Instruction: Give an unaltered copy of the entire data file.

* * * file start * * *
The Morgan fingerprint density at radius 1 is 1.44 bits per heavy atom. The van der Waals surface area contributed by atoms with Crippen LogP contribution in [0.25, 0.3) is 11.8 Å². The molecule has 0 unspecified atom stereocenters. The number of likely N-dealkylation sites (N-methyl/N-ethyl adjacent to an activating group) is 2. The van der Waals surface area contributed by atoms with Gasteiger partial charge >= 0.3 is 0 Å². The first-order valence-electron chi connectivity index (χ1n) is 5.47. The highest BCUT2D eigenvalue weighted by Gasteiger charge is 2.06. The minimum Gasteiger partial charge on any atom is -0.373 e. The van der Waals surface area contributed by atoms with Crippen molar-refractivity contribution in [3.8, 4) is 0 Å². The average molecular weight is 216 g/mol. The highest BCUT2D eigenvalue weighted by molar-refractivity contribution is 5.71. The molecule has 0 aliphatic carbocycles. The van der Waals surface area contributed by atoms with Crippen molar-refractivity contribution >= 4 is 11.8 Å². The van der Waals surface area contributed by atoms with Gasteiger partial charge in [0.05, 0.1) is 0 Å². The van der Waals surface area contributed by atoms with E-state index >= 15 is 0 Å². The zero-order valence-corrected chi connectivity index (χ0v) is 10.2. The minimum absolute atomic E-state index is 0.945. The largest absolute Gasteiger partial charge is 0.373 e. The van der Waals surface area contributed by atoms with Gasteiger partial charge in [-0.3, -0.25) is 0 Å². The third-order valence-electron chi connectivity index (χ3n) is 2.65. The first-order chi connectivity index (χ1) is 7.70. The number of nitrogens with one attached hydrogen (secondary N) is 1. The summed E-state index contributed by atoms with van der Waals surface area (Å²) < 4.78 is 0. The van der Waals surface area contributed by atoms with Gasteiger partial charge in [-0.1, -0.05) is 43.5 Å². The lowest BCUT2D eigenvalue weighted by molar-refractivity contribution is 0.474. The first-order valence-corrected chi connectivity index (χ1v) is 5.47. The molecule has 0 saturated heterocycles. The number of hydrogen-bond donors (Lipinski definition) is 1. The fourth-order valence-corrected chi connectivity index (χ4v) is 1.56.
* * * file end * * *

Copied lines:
The Morgan fingerprint density at radius 1 is 1.44 bits per heavy atom. The van der Waals surface area contributed by atoms with Crippen LogP contribution in [0.25, 0.3) is 11.8 Å². The molecule has 0 unspecified atom stereocenters. The number of likely N-dealkylation sites (N-methyl/N-ethyl adjacent to an activating group) is 2. The van der Waals surface area contributed by atoms with Gasteiger partial charge >= 0.3 is 0 Å². The first-order valence-electron chi connectivity index (χ1n) is 5.47. The highest BCUT2D eigenvalue weighted by Gasteiger charge is 2.06. The minimum Gasteiger partial charge on any atom is -0.373 e. The van der Waals surface area contributed by atoms with Crippen molar-refractivity contribution in [3.8, 4) is 0 Å². The average molecular weight is 216 g/mol. The highest BCUT2D eigenvalue weighted by molar-refractivity contribution is 5.71. The molecule has 0 aliphatic carbocycles. The van der Waals surface area contributed by atoms with Crippen molar-refractivity contribution >= 4 is 11.8 Å². The van der Waals surface area contributed by atoms with Gasteiger partial charge in [0.05, 0.1) is 0 Å². The van der Waals surface area contributed by atoms with E-state index >= 15 is 0 Å². The zero-order valence-corrected chi connectivity index (χ0v) is 10.2. The minimum absolute atomic E-state index is 0.945. The largest absolute Gasteiger partial charge is 0.373 e. The van der Waals surface area contributed by atoms with Gasteiger partial charge in [-0.3, -0.25) is 0 Å². The third-order valence-electron chi connectivity index (χ3n) is 2.65. The first-order chi connectivity index (χ1) is 7.70. The number of nitrogens with one attached hydrogen (secondary N) is 1. The summed E-state index contributed by atoms with van der Waals surface area (Å²) < 4.78 is 0. The van der Waals surface area contributed by atoms with Gasteiger partial charge in [-0.1, -0.05) is 43.5 Å². The lowest BCUT2D eigenvalue weighted by molar-refractivity contribution is 0.474. The first-order valence-corrected chi connectivity index (χ1v) is 5.47. The molecule has 0 saturated heterocycles. The number of hydrogen-bond donors (Lipinski definition) is 1. The fourth-order valence-corrected chi connectivity index (χ4v) is 1.56.